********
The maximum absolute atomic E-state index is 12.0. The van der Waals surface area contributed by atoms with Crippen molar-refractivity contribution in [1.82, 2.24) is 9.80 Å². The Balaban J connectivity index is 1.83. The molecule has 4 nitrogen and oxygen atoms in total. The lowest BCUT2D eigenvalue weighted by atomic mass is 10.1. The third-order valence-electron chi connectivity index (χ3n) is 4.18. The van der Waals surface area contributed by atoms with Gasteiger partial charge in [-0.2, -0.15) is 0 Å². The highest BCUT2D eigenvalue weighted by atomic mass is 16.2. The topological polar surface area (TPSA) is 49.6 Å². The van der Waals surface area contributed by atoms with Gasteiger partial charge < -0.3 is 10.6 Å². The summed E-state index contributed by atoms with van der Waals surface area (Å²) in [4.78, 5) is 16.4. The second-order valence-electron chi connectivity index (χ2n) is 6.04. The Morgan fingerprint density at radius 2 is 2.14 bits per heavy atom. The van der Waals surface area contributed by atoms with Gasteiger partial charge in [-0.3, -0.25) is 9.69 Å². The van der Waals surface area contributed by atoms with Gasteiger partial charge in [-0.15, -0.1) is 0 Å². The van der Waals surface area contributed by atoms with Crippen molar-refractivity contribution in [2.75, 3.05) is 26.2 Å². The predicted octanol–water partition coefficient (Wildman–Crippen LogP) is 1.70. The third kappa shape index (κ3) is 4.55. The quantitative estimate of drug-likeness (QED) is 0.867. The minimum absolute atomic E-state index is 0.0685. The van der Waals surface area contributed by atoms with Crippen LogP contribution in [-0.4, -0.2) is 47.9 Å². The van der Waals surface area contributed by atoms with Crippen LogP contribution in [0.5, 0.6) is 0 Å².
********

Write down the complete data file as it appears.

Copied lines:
The maximum absolute atomic E-state index is 12.0. The van der Waals surface area contributed by atoms with Crippen molar-refractivity contribution in [1.82, 2.24) is 9.80 Å². The Balaban J connectivity index is 1.83. The molecule has 4 nitrogen and oxygen atoms in total. The lowest BCUT2D eigenvalue weighted by atomic mass is 10.1. The third-order valence-electron chi connectivity index (χ3n) is 4.18. The van der Waals surface area contributed by atoms with Gasteiger partial charge in [-0.2, -0.15) is 0 Å². The highest BCUT2D eigenvalue weighted by atomic mass is 16.2. The topological polar surface area (TPSA) is 49.6 Å². The van der Waals surface area contributed by atoms with Gasteiger partial charge < -0.3 is 10.6 Å². The summed E-state index contributed by atoms with van der Waals surface area (Å²) in [4.78, 5) is 16.4. The second-order valence-electron chi connectivity index (χ2n) is 6.04. The Morgan fingerprint density at radius 2 is 2.14 bits per heavy atom. The van der Waals surface area contributed by atoms with Gasteiger partial charge in [-0.3, -0.25) is 9.69 Å². The van der Waals surface area contributed by atoms with Gasteiger partial charge in [-0.15, -0.1) is 0 Å². The van der Waals surface area contributed by atoms with Crippen molar-refractivity contribution in [2.75, 3.05) is 26.2 Å². The predicted octanol–water partition coefficient (Wildman–Crippen LogP) is 1.70. The third kappa shape index (κ3) is 4.55. The quantitative estimate of drug-likeness (QED) is 0.867. The minimum absolute atomic E-state index is 0.0685. The van der Waals surface area contributed by atoms with Crippen LogP contribution in [-0.4, -0.2) is 47.9 Å². The van der Waals surface area contributed by atoms with Crippen LogP contribution in [0.5, 0.6) is 0 Å².